If you needed more evidence of the rise of the machines, there’s news from London this weekend where a computer has successfully passed the Turing test for the first time. Under the rules of the test, named after brilliant British mathematician Alan Turing, a computer program must convince more than 30 percent of those interacting with it that it is human.
The rule has long been held as a barometer of progress in the field of Artificial Intelligence and the fact that a contestant at the Royal Society of London has succeeded is significant. While other similar claims have been made in the past, one of the organizers said that “this event involved the most simultaneous comparison tests than ever before, was independently verified and, crucially, the conversations were unrestricted.”
Named Eugene Goostman and developed in Russia, the winning program impersonated a 13 year-old Ukrainian boy, doing enough via an instant message routine to convince 33 percent of the judges that it was indeed human. This meets the criteria set down by Turing in 1950: “[In the future] it will be possible to program computers… to make them play the imitation game so well that an average interrogator will not have more than 70 percent chance of making the right identification after five minutes of questioning.”
In development since 2001, Eugene is hosted online and can be questioned by anyone over the Web. “Our main idea was that he can claim that he knows anything, but his age also makes it perfectly reasonable that he doesn’t know everything,” said Vladimir Veselov, one of the programmers behind Eugene “We spent a lot of time developing a character with a believable personality.”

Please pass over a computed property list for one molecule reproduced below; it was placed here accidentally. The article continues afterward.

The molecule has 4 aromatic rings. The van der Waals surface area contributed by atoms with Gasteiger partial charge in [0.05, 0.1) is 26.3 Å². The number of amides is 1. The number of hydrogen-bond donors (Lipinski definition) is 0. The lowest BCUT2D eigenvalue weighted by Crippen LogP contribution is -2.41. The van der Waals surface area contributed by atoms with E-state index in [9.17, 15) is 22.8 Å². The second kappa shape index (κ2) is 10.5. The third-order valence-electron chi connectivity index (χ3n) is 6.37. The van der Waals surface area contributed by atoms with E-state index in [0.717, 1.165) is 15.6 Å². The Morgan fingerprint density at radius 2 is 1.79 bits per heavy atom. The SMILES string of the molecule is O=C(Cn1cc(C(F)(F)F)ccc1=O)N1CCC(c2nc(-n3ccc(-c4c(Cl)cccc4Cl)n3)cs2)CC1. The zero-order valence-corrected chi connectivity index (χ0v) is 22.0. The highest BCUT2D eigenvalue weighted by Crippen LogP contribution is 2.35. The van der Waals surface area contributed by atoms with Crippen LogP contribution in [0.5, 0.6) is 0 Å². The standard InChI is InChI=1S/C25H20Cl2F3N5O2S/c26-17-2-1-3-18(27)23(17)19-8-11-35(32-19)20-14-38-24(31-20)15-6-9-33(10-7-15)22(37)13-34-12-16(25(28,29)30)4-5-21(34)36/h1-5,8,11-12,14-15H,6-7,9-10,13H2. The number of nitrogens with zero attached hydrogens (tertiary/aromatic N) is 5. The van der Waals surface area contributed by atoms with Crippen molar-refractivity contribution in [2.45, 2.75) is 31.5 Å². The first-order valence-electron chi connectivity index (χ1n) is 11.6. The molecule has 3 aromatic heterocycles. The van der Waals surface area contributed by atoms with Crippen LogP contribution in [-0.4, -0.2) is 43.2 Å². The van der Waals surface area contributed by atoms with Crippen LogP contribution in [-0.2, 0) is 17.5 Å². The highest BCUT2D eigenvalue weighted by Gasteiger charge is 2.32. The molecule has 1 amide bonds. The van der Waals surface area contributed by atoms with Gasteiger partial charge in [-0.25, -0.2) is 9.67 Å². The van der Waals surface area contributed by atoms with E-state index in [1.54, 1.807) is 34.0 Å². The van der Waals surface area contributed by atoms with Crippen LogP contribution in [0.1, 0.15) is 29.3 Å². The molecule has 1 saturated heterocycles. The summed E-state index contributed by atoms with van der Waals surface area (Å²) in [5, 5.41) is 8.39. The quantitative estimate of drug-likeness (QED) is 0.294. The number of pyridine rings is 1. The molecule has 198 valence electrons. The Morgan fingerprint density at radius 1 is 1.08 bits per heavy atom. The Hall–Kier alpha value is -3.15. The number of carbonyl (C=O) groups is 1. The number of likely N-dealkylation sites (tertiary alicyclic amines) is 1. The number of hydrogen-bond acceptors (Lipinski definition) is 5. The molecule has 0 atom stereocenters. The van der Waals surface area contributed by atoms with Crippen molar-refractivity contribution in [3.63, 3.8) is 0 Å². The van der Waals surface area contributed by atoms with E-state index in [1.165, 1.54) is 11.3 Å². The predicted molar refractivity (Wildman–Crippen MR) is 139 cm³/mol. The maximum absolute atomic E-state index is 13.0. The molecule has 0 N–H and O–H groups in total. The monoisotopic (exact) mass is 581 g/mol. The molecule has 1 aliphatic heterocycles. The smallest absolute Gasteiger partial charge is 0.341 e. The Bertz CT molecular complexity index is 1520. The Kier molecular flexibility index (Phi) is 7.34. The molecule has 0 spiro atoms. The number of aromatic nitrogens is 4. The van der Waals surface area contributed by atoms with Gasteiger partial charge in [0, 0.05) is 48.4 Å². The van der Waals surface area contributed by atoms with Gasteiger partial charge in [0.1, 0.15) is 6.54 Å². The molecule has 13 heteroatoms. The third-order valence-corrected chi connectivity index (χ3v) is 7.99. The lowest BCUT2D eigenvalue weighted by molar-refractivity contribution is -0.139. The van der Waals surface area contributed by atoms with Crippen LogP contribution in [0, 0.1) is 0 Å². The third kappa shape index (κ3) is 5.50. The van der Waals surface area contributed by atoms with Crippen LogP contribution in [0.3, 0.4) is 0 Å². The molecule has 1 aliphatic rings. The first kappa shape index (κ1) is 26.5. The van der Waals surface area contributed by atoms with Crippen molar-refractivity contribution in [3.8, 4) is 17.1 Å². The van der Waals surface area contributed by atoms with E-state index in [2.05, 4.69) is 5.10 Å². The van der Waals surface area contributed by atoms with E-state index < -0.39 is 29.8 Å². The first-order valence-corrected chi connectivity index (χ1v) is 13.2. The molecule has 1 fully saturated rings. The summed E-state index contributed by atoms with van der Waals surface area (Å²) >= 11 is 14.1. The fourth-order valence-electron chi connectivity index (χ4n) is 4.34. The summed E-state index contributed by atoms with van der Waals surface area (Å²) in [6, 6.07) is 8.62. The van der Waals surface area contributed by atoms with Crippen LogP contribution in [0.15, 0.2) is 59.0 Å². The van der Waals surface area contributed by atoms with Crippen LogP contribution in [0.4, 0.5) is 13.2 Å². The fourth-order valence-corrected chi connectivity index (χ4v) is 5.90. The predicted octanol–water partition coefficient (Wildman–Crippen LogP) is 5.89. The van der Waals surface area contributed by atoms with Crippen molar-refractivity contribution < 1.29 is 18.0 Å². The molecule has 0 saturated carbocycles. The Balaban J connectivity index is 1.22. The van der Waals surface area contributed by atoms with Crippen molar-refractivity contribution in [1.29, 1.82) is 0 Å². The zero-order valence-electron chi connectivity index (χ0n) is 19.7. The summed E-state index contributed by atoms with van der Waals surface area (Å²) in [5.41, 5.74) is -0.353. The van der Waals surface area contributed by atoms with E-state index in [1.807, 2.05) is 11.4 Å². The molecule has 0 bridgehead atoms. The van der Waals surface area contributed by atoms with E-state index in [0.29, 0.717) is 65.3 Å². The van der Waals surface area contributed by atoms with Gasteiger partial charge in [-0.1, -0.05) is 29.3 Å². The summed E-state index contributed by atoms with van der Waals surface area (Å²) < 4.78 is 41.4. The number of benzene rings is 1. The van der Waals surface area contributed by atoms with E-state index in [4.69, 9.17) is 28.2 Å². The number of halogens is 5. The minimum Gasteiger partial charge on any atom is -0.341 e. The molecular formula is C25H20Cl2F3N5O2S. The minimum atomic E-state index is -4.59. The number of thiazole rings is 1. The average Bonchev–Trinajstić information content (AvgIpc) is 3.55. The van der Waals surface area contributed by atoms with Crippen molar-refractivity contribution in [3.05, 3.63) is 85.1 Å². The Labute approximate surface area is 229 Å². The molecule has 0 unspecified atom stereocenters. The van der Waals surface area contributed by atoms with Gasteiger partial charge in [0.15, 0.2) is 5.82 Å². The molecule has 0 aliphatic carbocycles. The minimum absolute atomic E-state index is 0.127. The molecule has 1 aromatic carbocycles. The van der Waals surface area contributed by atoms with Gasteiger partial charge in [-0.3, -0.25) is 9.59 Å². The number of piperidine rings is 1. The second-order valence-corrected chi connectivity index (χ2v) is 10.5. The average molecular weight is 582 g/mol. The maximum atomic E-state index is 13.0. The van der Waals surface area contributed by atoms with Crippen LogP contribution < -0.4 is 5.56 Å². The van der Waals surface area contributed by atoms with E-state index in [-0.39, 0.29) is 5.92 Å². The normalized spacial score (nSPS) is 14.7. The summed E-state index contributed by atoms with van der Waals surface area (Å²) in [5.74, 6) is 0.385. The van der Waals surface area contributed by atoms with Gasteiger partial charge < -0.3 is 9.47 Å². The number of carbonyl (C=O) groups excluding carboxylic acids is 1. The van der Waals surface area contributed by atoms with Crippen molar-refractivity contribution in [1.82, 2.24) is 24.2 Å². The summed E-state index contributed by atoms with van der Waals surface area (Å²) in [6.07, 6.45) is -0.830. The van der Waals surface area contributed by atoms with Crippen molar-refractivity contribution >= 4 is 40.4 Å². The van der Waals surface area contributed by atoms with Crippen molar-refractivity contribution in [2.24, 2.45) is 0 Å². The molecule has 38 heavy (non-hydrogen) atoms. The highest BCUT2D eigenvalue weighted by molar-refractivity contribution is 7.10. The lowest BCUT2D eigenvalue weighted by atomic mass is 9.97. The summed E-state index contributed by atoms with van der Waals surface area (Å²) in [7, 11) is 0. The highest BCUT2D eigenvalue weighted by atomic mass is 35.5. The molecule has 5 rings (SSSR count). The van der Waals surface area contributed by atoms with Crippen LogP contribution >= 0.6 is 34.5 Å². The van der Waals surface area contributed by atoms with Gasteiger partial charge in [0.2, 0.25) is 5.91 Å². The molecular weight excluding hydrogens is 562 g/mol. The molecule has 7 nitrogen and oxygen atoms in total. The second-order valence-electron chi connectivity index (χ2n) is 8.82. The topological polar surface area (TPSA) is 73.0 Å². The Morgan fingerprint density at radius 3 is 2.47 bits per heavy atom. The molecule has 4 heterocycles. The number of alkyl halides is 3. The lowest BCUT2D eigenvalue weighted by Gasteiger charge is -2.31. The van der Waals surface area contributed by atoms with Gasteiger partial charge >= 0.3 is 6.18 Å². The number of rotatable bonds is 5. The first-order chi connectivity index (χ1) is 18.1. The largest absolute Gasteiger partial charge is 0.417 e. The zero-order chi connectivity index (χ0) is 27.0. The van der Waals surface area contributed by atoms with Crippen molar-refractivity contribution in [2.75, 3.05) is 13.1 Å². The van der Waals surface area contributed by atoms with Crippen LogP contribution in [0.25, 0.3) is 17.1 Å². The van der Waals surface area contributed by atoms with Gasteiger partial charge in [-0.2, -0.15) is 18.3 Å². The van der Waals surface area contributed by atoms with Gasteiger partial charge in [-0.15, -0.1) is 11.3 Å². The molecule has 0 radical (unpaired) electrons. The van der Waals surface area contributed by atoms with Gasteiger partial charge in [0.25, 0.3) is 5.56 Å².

Whether or not the AI responds with the right answer isn’t under examination in the Turing test — it only focuses on the ‘humanness’ of the responses — so Eugene is unlikely to be taking over the world any time soon. However, some observers added a note of caution: “In the field of Artificial Intelligence there is no more iconic and controversial milestone than the Turing Test, when a computer convinces a sufficient number of interrogators into believing that it is not a machine but rather is a human,” Coventry University’s Kevin Warwick told the Telegraph. “Having a computer that can trick a human into thinking that someone, or even something, is a person we trust is a wake-up call to cybercrime.”
“It is important to understand more fully how online, real-time communication of this type can influence an individual human in such a way that they are fooled into believing something is true… when in fact it is not,” Warwick added. Coincidentally, the landmark breakthrough came on the 60th anniversary of Alan Turing’s death.